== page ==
The combined effects of the COVID-19 pandemic, crushing heat and the sudden, disastrous onset of wildfire season could intensify the current health care crisis in the Bay Area, according to a group of doctors from the University of California San Francisco.
On Thursday, there were wildfires burning in nearly every Bay Area county. The smoke from those fires, combined with the recent sweltering heat, have resulted in unhealthful air quality throughout the region.
On Wednesday, the Bay Area Air Quality Management District extended its “Spare the Air” alert though Sunday due to the heavy presence of wildfire smoke and particulate matter.
“We are in this perfect storm of a lot of uncertainty with not a lot of reassurance that things will get substantially better in the next few months,” said Dr. Jahan Fahimi, associate professor of emergency medicine and medical director of the UCSF Emergency Department.
During these periods of intense wildfire activity and sweltering heat, hospital emergency rooms typically see an increase of patients coming in complaining about new or worsened respiratory and cardiovascular illnesses and infections, Fahimi said. Many of the same people who are at particular risk during wildfire season — patients with asthma, COPD and heart or lung disease, for example — are also more vulnerable to contracting COVID-19 and, once infected, experiencing more severe symptoms.
While there isn’t a lot of research yet, it’s also possible that prolonged exposure to air pollution, including wildfire smoke, could increase people’s vulnerability to the virus, said Dr. Stephanie Christenson, UCSF assistant professor of medicine, division of pulmonary, critical care, allergy and sleep medicine.
“There is some data so far suggesting that there might be an association between air pollution and COVID-19,” Christenson said. “We think that it could affect your susceptibility (to the virus),” she said.
And with many health care workers and hospitals stretched dangerously thin, any increases in patients, especially those with acute illnesses that require long periods in intensive care units, could push some systems to the breaking point.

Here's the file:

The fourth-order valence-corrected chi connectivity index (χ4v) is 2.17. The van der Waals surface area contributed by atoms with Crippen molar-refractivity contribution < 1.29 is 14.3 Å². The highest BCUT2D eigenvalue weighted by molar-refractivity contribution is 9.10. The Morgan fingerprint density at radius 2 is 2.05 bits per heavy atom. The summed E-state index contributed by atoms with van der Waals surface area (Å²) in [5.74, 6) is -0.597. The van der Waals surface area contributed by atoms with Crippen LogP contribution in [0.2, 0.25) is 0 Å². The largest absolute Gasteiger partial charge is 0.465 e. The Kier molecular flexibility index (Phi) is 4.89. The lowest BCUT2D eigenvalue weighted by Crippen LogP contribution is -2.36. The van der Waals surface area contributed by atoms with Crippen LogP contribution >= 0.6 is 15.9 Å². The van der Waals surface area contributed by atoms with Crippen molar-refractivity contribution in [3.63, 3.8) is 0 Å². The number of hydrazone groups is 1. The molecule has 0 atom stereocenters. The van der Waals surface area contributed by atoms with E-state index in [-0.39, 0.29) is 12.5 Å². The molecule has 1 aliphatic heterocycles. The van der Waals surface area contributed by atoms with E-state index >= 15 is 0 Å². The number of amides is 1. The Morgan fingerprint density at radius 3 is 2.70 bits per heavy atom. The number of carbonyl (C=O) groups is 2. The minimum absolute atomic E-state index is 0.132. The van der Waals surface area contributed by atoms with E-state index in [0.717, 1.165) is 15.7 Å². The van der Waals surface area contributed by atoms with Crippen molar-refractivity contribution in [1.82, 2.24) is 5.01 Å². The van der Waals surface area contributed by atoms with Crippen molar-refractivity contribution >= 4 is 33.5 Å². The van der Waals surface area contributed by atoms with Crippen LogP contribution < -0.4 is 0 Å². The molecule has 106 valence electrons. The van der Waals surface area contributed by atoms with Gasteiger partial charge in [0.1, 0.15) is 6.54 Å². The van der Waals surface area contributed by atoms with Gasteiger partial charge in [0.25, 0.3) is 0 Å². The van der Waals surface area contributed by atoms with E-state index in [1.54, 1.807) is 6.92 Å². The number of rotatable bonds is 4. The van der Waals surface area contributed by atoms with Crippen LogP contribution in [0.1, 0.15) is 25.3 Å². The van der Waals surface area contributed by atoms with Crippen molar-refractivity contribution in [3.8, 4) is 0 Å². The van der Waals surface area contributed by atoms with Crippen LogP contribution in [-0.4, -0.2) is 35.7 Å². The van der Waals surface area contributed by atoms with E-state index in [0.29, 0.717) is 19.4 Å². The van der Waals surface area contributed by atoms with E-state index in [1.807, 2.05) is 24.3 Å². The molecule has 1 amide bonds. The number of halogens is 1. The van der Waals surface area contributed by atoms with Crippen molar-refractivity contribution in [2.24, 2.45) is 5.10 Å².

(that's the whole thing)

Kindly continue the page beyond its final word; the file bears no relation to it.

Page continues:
“The Bay Area and San Francisco in particular have been actually very good at responding to the pandemic,” Christenson said. “Are we going to throw a wrench in it because we’re having these issues?”
The issues — longer and more intense wildfire seasons and hotter temperatures, in particular — aren’t going away any time soon, said Dr. John Balmes, UCSF professor of medicine in the divisions of occupational and environmental medicine and pulmonary and critical care.
“It’s really become the new normal that we have these mega fires that foul our air and this is a particularly bad set of fires all around the Bay Area, due to the unusual lightning strikes,” Balmes said. “I just would point out that the big driver here, both for the tropical storm in August with lightning and the high heat and the wildfires as a result, is due to climate change, so we need to be working to mitigate climate change,” he said.
For the short term, however, the doctors advise people to stay at home as much as possible, avoid exercising or working outside if possible, seal up windows and use recirculated air conditioning systems or air purifiers if they can.
When out of the house, people should wear masks as usual, although the best masks for smoke — N95s with vents — are not as effective against the virus. Cloth masks, which can offer good protection from the virus, aren’t very effective when it comes to filtering out smoke, while surgical masks are good for preventing the wearer from transmitting the virus and are somewhat effective at keeping particulate matter out of the lungs, according to Balmes.
“We still want people to wear any kind of mask right now,” Christenson said.
By Kiley Russell Bay City News Foundation